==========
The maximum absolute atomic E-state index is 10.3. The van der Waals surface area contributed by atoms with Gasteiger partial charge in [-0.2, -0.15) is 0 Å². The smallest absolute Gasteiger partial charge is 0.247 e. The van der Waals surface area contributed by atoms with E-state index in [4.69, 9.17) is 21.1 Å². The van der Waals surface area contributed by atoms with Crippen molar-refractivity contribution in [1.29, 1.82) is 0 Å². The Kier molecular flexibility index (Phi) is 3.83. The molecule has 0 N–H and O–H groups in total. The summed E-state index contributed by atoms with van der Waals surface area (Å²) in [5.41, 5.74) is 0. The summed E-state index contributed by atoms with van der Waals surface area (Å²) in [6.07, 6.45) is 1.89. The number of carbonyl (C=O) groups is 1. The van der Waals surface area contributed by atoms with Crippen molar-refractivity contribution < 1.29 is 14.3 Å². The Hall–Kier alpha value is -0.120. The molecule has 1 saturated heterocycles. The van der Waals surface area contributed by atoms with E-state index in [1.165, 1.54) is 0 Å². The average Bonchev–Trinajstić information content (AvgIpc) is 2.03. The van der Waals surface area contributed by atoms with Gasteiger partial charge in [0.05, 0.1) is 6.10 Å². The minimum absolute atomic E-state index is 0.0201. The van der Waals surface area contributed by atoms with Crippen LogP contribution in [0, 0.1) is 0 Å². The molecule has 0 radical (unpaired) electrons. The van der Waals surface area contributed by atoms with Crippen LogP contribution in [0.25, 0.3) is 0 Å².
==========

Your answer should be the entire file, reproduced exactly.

The maximum absolute atomic E-state index is 10.3. The van der Waals surface area contributed by atoms with Gasteiger partial charge in [-0.2, -0.15) is 0 Å². The smallest absolute Gasteiger partial charge is 0.247 e. The van der Waals surface area contributed by atoms with E-state index in [4.69, 9.17) is 21.1 Å². The van der Waals surface area contributed by atoms with Crippen molar-refractivity contribution in [1.29, 1.82) is 0 Å². The Kier molecular flexibility index (Phi) is 3.83. The molecule has 0 N–H and O–H groups in total. The summed E-state index contributed by atoms with van der Waals surface area (Å²) in [5.41, 5.74) is 0. The summed E-state index contributed by atoms with van der Waals surface area (Å²) in [6.07, 6.45) is 1.89. The number of carbonyl (C=O) groups is 1. The van der Waals surface area contributed by atoms with Crippen molar-refractivity contribution < 1.29 is 14.3 Å². The Hall–Kier alpha value is -0.120. The molecule has 1 saturated heterocycles. The van der Waals surface area contributed by atoms with E-state index in [1.165, 1.54) is 0 Å². The average Bonchev–Trinajstić information content (AvgIpc) is 2.03. The van der Waals surface area contributed by atoms with Gasteiger partial charge in [0.05, 0.1) is 6.10 Å². The minimum absolute atomic E-state index is 0.0201. The van der Waals surface area contributed by atoms with Crippen LogP contribution in [0, 0.1) is 0 Å². The molecule has 0 radical (unpaired) electrons. The van der Waals surface area contributed by atoms with Crippen LogP contribution in [0.25, 0.3) is 0 Å².